(f) As a result of such successful sales and widespread advertising by Complainant and its affiliated companies, and the companies' quality jewelry products, the PANDORA Mark has become well-known throughout the world.
(g) Complainant's sister company, Pandora Production Co. Ltd. is the sole manufacturer of all PANDORA jewelry products worldwide, and operates its own production facility. Complainant and its affiliated companies carefully control the distribution of these products through selection of authorized retailers.
(h) Although Respondent is not an authorized retailer, it claims to “provide the authentic Pandora jewelry”. However the goods Respondent sells are counterfeit.
(i) After learning of Respondent's unauthorized registration of a domain name incorporating the PANDORA Mark in its entirety on December 16, 2009, Pandora, through its counsel, Lathrop & Gage LLP, sent a letter via e-mail and Fed-Ex to Respondent's address indicated in the WhoIs record for the disputed domain name. In the December 16 communication, Pandora's counsel advised Respondent that the registration and use of the disputed Domain Name infringes Pandora's trademark rights in the PANDORA Mark and requested that Respondent transfer the disputed domain name to PANDORA. The Fed Ex package was returned, but there was no indication, such as a delivery failure notification or notification that the recipient could not be found, to indicate that the message was not properly transmitted or received by its intended recipient by the e-mail address listed in the WhoIs information.
The Domain Name at issue, <epandorasale.com>, contains the entire PANDORA Mark of Complainant. In light of Complainant's registration and use of the PANDORA Mark and the domain name <pandora-jewelry.com>, Respondent's registration and use of the Domain Name at issue creates a strong likelihood of confusion as to source, sponsorship, association, or endorsement of Respondent's website associated with its domain name <epandoraesale.com>. The addition of the generic terms “e” and “sale” and the generic top level domain “.com” to the PANDORA Mark copied in its entirety does not prevent the likelihood of confusion in this case. Indeed, the addition of the terms “e” and “sale” where both Complainant's and Respondent's businesses involve the sales of jewelry products, actually enhances the likelihood of confusion. Thus, Respondent's domain name is confusingly similar to Complainant's PANDORA Mark within the meaning of the Policy, paragraph 4(a)(i).
Respondent is not using the Domain Name in dispute in connection with a bona fide offering of goods or services. Policy paragraph 4(c)(i). Respondent is relying on consumers' recognition of Complainant's name and mark PANDORA to attract consumers to its own website which uses Complainant's PANDORA Mark without license or authorization of any kind in order to sell counterfeit goods. The unauthorized appropriation of another's trademark in a domain name and the commercial use of the corresponding website cannot confer rights or legitimate interests upon Respondent. Respondent's use of Complainant's trademark is infringing. Under these circumstances, Respondent's use of the domain name cannot be considered bona fide. Respondent has no authorization from Complainant.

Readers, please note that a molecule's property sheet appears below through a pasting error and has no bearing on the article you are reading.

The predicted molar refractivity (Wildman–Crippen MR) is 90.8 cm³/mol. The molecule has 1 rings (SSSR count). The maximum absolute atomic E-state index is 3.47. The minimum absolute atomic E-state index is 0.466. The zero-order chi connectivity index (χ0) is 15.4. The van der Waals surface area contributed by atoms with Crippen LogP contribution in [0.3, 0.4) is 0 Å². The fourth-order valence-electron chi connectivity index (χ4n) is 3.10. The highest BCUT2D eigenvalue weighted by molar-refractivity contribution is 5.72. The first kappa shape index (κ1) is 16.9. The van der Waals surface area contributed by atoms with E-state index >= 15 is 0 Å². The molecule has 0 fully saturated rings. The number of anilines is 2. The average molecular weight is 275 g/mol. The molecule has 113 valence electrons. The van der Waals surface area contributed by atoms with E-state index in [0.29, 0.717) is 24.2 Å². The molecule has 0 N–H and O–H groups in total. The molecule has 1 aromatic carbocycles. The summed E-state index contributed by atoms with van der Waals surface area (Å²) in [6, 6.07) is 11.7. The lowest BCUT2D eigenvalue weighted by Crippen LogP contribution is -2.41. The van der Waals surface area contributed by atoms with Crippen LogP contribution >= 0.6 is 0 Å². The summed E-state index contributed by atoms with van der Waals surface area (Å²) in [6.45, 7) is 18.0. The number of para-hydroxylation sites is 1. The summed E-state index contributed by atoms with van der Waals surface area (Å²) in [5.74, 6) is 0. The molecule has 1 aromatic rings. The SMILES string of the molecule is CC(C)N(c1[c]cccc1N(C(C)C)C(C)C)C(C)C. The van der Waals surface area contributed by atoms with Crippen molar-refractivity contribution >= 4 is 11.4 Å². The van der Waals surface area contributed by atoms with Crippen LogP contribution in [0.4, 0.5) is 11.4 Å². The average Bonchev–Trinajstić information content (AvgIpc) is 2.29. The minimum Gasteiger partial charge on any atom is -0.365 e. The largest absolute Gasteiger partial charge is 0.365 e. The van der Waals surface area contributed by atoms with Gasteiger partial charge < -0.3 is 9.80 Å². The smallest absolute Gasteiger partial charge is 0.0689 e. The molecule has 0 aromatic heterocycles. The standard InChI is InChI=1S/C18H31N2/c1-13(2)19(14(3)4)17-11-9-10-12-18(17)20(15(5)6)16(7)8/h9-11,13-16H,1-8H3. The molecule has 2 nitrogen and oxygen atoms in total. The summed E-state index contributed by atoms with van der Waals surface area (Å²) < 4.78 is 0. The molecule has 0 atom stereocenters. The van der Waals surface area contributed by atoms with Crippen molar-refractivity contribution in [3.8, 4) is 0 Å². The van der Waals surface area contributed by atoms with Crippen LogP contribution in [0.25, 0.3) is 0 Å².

Respondent is not, and has never been, commonly known by the disputed Domain Name. Policy paragraph 4(c)(ii). Respondent cannot provide proof of being commonly known by epandorasale.com.
There is no evidence that Respondent is making a legitimate non-commercial or fair use of the disputed domain name without intent for commercial gain. Policy paragraph 4(c)(iii). Clearly, Respondent is trading on Complainant's goodwill and is using the disputed Domain Name <epandorasale.com> to offer and promote counterfeit goods on a site that imitates the look and feel of <pandora-jewelry.com>, all without authorization from Complainant. Such activity does not represent a legitimate noncommercial or fair use under the Policy, paragraph 4(c)(iii). Respondent has no legitimate interest in the disputed domain name containing Complainant's PANDORA Mark, is in no way connected with Complainant, and is trading on Complainant's PANDORA Mark in the Domain Name <epandorasale.com> for commercial gain, all to the detriment of consumers and the rightful trademark owner, Complainant.